A fever is an abnormally high body temperature, usually caused by a viral or bacterial infection. A fever, however, is not necessarily a bad thing. It is the body’s natural and healthy way of fighting infections or other illnesses. It is important to note, a fever is merely a symptom and not a disease.
The average body temperature of humans is 98.6°F, but a “normal” body temperature varies significantly from person to person. It can even fluctuate throughout the day. Typically, a body temperature of 100.4°F or over is considered to be a fever.
A fever usually means your body is responding to a viral infection, such as a cold or flu, or a bacterial infection, such as a urinary tract infection.
Other possible causes of a fever are:
• Heat exhaustion
• Extreme sunburn
• Certain inflammatory conditions such as rheumatoid arthritis
• Malignant tumor or some forms of kidney cancers
• Some medications, such as antibiotics and drugs used to treat high blood pressure or seizures
• A body temperature of 100.4° or over
Symptoms that may accompany a fever include:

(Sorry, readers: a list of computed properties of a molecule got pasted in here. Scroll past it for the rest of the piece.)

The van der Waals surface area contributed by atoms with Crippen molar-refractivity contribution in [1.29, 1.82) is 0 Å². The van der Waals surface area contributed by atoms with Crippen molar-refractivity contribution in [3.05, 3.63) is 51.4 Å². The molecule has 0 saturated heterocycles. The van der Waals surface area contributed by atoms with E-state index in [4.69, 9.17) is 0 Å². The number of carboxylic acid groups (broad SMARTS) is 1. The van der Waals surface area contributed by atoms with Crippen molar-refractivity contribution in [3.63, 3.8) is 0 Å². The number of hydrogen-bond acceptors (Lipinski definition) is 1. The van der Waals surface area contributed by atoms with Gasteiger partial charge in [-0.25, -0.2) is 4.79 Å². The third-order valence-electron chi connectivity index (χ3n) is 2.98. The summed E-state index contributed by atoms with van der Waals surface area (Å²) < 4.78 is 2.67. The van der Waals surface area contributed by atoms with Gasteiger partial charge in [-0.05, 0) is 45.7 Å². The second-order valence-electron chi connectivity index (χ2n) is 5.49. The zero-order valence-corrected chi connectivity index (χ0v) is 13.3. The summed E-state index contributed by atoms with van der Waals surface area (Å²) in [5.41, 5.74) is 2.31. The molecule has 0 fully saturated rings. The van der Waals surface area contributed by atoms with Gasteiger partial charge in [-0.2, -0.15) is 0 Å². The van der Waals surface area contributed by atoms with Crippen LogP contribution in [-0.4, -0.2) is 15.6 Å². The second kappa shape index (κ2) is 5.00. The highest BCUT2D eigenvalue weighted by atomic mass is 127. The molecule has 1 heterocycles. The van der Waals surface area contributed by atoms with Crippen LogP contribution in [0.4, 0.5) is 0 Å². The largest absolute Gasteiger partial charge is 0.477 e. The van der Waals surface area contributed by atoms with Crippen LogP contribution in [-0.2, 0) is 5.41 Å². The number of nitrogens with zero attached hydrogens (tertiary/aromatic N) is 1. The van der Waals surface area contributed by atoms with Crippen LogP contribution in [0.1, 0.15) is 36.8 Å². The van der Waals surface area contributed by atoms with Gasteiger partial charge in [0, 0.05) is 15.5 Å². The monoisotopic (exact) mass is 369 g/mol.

• Muscle aches
• Loss of appetite
• General weakness
People experiencing extremely high temperatures (103°-106°F), may experience:
It is important to seek medical attention from the Student Health Center or your doctor if you have a fever this high.
Be sure to check with your doctor, before starting any medical regimens.
It is not advisable to treat low grade fevers. The fever is helping your body to fight an infection. Lowering your temperature may prolong your illness.
When to seek medical attention:
• Temperature is more than 103° F
• Fever lasts more than three days
Seek IMMEDIATE care if a fever is accompanied by:
• Severe headache
• Severe throat swelling
• Unusual skin rash, especially if the rash rapidly worsens
• Unusual sensitivity to bright light
• Stiff neck and pain when you bend your head forward
• Mental confusion
• Persistent vomiting
• Difficulty breathing or chest pain
• Extreme listlessness or irritability
• Abdominal pain or pain when urinating
• Any other unexplained signs or symptoms
At home self-care:
It is a great idea to purchase a thermometer so you’ll have it when needed. If you have a minor fever, you can try any of the following:
• Avoid taking medications and give your body time to fight the infection
• Take ibuprofen or acetaminophen
• Drink plenty of fluids
• Get plenty of rest
References: WebMD and Mayo Clinic.
Physician On Call: (202) 444-PAGE
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